The Story of Ples Felix and Azim Kamisa
October 19, 2005
Tony Hicks was mad as hell. Mad that he didn’t have a father. Mad that his teenage mother didn’t know the first thing about parenting. Mad that he didn’t feel part of any community. The year was 1995. Tony was fourteen and living in San Diego—his grandfather, Ples Felix, doing his best to raise him
Tony thought he had found solace in a neighborhood gang. The gang gave him community; it gave him pride; and it gave him a much-needed outlet for his anger.
In the early autumn of that year, the gang began initiating Tony into a life of violence and drugs. The risks were high, but Tony felt that the group could be his much needed missing family. Among the initiations, “Jacking the pizza guy” was a rite a passage that all gang members had to face.
Around 9:30pm, Tariq Khamisa, a student at San Diego State and the only son of a Azim Khamisa, a prosperous investment banker, pulled up his car to deliver two pepperoni pizzas. As Tariq took the pizza’s out of the trunk, he heard someone cock a gun behind him.
When he turned around, he saw the barrel pointed at his face—holding that gun was Tony and behind him were several other gang members. Tony demanded the pizzas and cash. Tariq refused.
Taken off guard, Tony looked to his friends. “Tony, cap his a#s. Cap him!” Tony hesitated, but the other gang members insisted. Afraid and angry at the card God dealt him, Tony pulled the trigger. Tariq collapsed to the ground.
Later that night, the police found Tony hiding and afraid. Convicted of first-degree murder, the fourteen year old, Tony Hicks, was sentenced to life in prison.
When a detective from the San Diego Metropolitan Police Department woke up Azim Khamisa with the news that his son had been shot and killed, Azim said it felt, “as if a nuclear bomb had gone off in [his] heart.”
He went into deep mourning. As a Sufi-Muslim, meditation was a large part of his spiritual life before his son’s death. After his death, he used meditation to help him cope with the devastation. Sometimes meditating for four or five hours a day, Azim worked toward finding a way to accept the death of his only son. His mosque was supportive and for months provided him with food and company. Ultimately, though, Azim had to find peace on his own.
As time passed, Azim started to see flickers of forgiveness. He slowly redirected the energy of anger and devastation into the desire to find a way to prevent this from happening again. As Azim put it, he exercised his “forgiveness muscle” everyday, and sure enough, his ability to forgive increased. As Azim began to understand it, there were three victims in his son’s murder: his son, his son’s killer, and the community at large.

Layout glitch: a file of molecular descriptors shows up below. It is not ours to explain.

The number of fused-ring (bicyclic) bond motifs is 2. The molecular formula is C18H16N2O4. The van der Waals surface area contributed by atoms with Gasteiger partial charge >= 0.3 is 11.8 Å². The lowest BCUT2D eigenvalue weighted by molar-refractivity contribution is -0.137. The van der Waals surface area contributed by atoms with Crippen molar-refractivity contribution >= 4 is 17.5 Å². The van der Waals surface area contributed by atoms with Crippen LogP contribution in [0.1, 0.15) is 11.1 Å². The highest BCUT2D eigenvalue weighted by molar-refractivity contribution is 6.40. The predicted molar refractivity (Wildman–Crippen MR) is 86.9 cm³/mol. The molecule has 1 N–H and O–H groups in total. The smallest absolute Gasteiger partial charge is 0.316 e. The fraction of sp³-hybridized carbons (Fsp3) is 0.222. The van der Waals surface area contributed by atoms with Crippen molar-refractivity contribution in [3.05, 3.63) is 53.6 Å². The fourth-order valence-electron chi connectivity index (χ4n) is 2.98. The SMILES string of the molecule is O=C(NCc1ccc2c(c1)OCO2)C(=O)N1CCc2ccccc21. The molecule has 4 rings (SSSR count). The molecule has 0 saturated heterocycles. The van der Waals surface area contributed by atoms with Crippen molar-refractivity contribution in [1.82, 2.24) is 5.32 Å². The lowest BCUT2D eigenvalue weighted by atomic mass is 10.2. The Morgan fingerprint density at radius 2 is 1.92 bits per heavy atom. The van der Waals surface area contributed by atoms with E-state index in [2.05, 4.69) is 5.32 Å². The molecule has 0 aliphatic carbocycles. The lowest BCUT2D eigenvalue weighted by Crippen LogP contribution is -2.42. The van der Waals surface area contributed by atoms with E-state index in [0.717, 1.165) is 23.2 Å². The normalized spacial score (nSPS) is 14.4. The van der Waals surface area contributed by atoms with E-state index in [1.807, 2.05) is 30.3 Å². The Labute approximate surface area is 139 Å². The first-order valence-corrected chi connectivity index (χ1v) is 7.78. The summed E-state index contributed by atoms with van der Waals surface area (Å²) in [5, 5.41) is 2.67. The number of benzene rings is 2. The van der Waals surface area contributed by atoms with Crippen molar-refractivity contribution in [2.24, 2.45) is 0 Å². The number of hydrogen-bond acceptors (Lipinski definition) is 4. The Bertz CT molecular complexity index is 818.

Soon thereafter, Azim requested to meet Ples Feliz, Tony’s grandfather. At that first introduction, Ples told Azim that the Khamisa family had been in his prayers ever since that awful day. Azim told Ples about his newly founded non-profit dedicated to ending youth violence, the Tariq Khamisa Foundation (TKF). Azim invited Ples to join, and Ples gladly agreed.
Since that time, Azim and Ples have launched efforts to prevent youth violence through education on non-violent resolution. The two men travel together around the country speaking at schools, city halls, recreation centers, and religious organizations. They have personally reached 350,000 children and millions more have heard their story through broadcast and media publications. TKF has also worked with Discovery Education to develop a violence prevention program that will reach 24,000 school and 10.5 million children.
Recently, TKF has developed the Constant & Never Ending Improvement Program to work with violent youth and gang members to help reintegrate them as functioning members of society. The program has been replicated in Atlanta, San Diego, and Chicago.
Today, Tony is still behind bars. He spends twenty-three hours a day in the same windowless room, using most of his time to read books that his grandfather sends him. He is only allowed to leave his cell for a shower and the rare walk outside.
In the spring of 2005, Azim wrote a letter to Gov. Schwarzenegger asking him to commute Tony Hick’s sentence. So far, Azim has not heard back.